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  • Intermodal Trucking Sees 2020 As Year Of Tough Laws, Cost Increases

    Intermodal and drayage carriers are winding down a year that for many meant only modest growth in container trucking. On the international side, the National Retail Federation projected another record year for U.S. container imports, but it would amount to only a 1% increase in volumes over 2018. Domestic rail containers, meanwhile, saw a steeper drop of 4% from 2018.

    As the industry looks toward 2020, there is hope among intermodal executives that container volumes will keep growing, albeit much of the growth may be in certain regions and for specific goods. Likewise, intermodal carriers want to see more done on the maritime link in the supply chain to improve efficiency. For its own part, container trucking will have to wrestle with a slew of regulations and cost increases that will require them to be more efficient as well.

    Here are some views on how 2020 will shake out for intermodal.


    Container Activity
    The high water mark for drayage remains from 2018, when inbound international container volumes rose 6.5% and domestic volumes rose 5.5%. Against those tougher comparables, the 2019 peak season “was considerably softer than last year,” said Andy Garcia, executive vice president of Oakland, California-based GSC Logistics. “The forecast for 2020 is, at this time, somewhat flat, unless the tariff issues are resolved.”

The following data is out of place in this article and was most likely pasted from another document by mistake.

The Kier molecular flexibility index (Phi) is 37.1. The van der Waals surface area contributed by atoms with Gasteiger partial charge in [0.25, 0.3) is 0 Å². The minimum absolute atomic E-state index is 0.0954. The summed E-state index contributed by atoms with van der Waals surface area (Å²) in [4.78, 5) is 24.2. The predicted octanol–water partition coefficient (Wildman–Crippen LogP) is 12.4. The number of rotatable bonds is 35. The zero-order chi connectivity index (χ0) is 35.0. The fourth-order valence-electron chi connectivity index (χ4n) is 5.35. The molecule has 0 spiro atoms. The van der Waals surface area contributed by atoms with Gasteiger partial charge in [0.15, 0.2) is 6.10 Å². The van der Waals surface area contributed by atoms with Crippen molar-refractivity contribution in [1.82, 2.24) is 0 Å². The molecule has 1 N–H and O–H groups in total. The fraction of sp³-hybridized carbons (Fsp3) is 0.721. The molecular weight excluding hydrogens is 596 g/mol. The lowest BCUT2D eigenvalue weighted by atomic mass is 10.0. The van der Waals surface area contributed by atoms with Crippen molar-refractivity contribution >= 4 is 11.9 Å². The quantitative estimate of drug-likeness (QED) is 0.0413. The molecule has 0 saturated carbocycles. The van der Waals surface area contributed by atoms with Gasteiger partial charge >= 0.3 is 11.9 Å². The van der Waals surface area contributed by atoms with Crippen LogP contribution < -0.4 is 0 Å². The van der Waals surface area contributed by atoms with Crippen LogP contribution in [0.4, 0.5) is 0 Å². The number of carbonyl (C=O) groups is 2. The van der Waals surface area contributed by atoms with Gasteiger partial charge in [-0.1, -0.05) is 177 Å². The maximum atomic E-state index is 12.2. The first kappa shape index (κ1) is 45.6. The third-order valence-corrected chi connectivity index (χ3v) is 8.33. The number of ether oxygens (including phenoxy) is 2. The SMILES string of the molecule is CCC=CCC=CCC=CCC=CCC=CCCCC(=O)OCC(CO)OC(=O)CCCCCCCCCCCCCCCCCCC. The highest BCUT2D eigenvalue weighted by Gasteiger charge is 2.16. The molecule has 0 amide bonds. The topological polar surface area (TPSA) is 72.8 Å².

The U.S. and China announced a preliminary truce in their trade war, a step that should give shippers more confidence, said Donna Lemm, vice president of national sales at Memphis, Tennessee-based IMC Companies. She hopes the truce can lead to more stability in international trade.

    “We are very encouraged with the phase one announced agreement,” Lemm said. “The news is welcome not only for U.S. importers but for our agricultural exporters as well.”

    But more normal trade relations with China are not likely to halt shippers from diversifying their manufacturing to other low-cost sources in Southeast Asia and the Indian Subcontinent. That trade shift, along with ongoing population shifts, are pushing up container volumes at Atlantic and Gulf Coast ports. To read more, visit Freightwaves.


    Posted: December 20, 2019